People can get caught up in emotional eating for many reasons, I'm sure, and
at any age. For example, I knew someone who was slim until her 30s and then
began compulsively overeating, and became fat, in response to extreme life
changes. Everyone's emotional eating origins are uniquely personal; what you'll
read here just happen to be mine.
My emotional eating and weight gain go back 50 years or more, to my
childhood. Thus, the story of how I came to say goodbye, with love, to excess
food and my fat is inescapably the story of saying goodbye to my anger and
resentment toward the family who made my growing-up years so unhappy.
According to Meredith Vieira, who for nine years has famously shared a couch
and her opinions on ABC's hit morning talk show The View, "any
illness is a family illness. It is the other person in the room - a living,
breathing [person] who is there with you. To ignore an illness is not healthy,
particularly if it's chronic."
Vieira may trade quips and barbs on every subject from politics to pop
culture with co-hosts Barbara Walters, Joy Behar, Elisabeth Hasselbeck, and
You won't be surprised to learn that changing these lifelong feelings was a
painful journey. But it was also the crucial breakthrough in my understanding
of how I came to be so dependent on food for getting through life. And it freed
me to become the woman I am now: no longer alone, afraid -- or fat.
Like every child, I needed my parents' love to grow up loving myself. It
didn't happen. Instead I became a target within the family, the child who was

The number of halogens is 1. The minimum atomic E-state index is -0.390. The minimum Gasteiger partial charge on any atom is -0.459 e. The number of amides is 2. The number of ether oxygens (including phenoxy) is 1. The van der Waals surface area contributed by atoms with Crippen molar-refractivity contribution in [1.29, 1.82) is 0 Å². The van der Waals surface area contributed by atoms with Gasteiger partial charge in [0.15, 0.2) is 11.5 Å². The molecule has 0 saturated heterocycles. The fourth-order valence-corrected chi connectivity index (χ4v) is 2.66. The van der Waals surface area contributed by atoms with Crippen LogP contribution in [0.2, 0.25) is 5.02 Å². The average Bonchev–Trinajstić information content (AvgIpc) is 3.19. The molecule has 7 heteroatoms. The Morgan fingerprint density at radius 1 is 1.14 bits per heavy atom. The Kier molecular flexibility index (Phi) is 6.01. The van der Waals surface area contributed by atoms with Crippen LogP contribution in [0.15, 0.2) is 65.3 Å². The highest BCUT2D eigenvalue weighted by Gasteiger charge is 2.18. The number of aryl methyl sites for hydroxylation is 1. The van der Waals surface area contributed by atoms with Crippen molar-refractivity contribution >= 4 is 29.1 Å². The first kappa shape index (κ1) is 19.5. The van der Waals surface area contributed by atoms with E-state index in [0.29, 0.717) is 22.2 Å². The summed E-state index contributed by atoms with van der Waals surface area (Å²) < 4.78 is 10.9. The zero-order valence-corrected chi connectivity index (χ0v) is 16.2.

criticized and shamed -- usually without knowing why.
The trouble with this, of course, besides the devastating effect it had on
my feelings about myself at the time, is that I grew up hearing my own
voice, in my head, criticizing and shaming me.
Today I can see how doing this to myself became, over the years, an
expectation that others were doing it, too, when most of the time they
weren't. For example, I tended to think that people who really had other things
on their minds were criticizing me, or just waiting to do so. (Reality check: I
occasionally deserved it!) And I also allowed myself to be shamed -- read:
victimized -- in some very unpleasant incidents even long after I grew up.
In response to these and other real and imagined fears, I learned to isolate
myself from others -- if not always physically, certainly by seldom letting my
real feelings show. But still, like everyone, I needed something to take
the place of close relationships and the richness they add to life.
And while I was still very young, I found it. I formed, and nurtured, and
above all defended the "relationship" that became my lifeline:
My close, loving relationship with food.
I believe now that the food I loved and could never get enough of, at
least while I was stuffing myself with it, was the family I never got
enough of. I even had my own "family" of favorite foods! Our
"family meals" -- of course eaten alone and if possible out of sight of
others -- included such delicacies as pizza, coconut cake, and pasta with rich,
creamy sauces and lots and lots of cheese.